Sava's answer is correct, but I wanted to respond to part of your question.
But why is that? As far as I can see, it's got a single way down...
You see it as "only one way out". However, someone who is defending sees it as "only one way in", which means that when you are able to defend this chokepoint, you can keep everyone safe.
This is exactly why castles have a wall and a handful of gates (or often just one): the less gates into the castle, the more resources/manpower you can dedicate towards defending these gates.
To paraphrase The Man In The Iron Mask, when the commander explains to the king why they cannot beat the four musketeers who are entreched in a hallway: "The chokepoint of the corridor negates our superior numbers".
with lots of steps
The civilians won't be moving much when they're in there, why would the steps matter?
& poorly lit.
Again, there's little reason for the civilians to need good lighting while they're hiding. They're not doing anything. I also don't see why they couldn't just light the crypts better if they really needed to.
Additionally, for a human enemy, should the enemy enter the crypts, it makes you more likely not get spotted when you hide. Or even when you do fight back, your eyes are used to the dark and the enemy's are not yet, which again gives the defender the advantage.
Why would this be the safest place?
Because statistically it has been. Consider that White Walkers haven't been seen for a thousand years, but human wars have happened pretty much every generation. This is a centuries' old habit: hide the civilians in the crypts, because it's the best place to keep them safe from the battle that rages on outside.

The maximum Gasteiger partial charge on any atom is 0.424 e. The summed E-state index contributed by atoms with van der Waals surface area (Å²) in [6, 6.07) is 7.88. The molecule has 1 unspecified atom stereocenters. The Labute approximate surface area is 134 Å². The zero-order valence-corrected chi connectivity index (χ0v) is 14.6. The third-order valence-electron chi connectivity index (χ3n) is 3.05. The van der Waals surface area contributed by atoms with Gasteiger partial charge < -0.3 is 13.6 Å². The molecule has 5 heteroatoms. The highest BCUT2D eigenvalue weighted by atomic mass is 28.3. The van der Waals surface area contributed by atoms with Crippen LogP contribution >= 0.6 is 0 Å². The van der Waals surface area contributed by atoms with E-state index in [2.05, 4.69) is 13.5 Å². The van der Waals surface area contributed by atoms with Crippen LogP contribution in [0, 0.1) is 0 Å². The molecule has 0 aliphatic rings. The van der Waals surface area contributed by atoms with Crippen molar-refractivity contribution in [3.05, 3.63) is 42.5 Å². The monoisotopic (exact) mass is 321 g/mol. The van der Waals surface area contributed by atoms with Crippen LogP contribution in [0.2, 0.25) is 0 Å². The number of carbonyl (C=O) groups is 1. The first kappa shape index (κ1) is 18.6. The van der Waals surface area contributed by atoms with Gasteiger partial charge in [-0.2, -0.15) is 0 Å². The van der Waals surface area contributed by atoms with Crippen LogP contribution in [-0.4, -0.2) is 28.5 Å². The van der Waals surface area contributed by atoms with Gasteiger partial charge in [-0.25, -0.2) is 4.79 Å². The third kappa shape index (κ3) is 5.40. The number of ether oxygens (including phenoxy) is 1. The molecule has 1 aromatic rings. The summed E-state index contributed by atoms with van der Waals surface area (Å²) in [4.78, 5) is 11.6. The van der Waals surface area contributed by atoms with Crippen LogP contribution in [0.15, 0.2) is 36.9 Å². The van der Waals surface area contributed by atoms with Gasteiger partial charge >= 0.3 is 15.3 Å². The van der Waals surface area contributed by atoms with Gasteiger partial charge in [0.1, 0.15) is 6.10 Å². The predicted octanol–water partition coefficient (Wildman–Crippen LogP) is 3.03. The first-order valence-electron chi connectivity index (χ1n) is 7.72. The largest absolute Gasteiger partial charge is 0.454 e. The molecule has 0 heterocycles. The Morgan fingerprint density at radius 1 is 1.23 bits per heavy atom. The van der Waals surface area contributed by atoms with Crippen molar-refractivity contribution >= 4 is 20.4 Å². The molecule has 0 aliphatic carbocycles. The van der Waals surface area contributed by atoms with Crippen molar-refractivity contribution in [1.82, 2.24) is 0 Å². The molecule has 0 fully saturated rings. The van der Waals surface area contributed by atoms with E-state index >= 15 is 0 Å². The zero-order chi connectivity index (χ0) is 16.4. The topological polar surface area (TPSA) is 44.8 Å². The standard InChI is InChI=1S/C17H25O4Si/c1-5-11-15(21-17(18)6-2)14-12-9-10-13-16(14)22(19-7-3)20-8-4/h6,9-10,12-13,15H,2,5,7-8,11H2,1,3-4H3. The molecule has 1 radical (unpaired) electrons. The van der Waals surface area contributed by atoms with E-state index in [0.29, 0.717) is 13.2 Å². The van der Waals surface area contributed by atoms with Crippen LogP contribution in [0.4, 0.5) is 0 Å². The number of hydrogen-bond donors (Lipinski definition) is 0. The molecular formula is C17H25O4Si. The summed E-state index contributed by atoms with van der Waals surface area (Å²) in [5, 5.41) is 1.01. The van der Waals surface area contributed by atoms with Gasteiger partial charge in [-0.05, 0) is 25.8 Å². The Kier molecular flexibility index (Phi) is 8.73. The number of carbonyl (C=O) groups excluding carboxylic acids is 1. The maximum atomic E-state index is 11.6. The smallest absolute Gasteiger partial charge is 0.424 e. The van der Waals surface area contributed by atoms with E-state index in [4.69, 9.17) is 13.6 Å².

There is a strong consensus on the tactical benefit of hiding the non-combatants and to keep them safe. This is for two reasons: the soldiers don't need to worry about the safety of they family and can instead focus on the battle, and keeping the civilians safe means they can assist with the post-battle fallout (tend to the wounded, clear rubble, restore things).
They did it in King's Landing with the Battle of Blackwater Bay (it's the scene where Cersei talks to Sansa about having instructed the guard to kill her and her children should the safe place be breached, so that she is not taken by the enemy). Jumping to another franchise, one of the best known use cases of this tactic is in Lord of the Rings, in the Battle for Helm's Deep.
You should consider this safe place as a "keep within the keep". They are the second walls, when the first wall is taken by the enemy.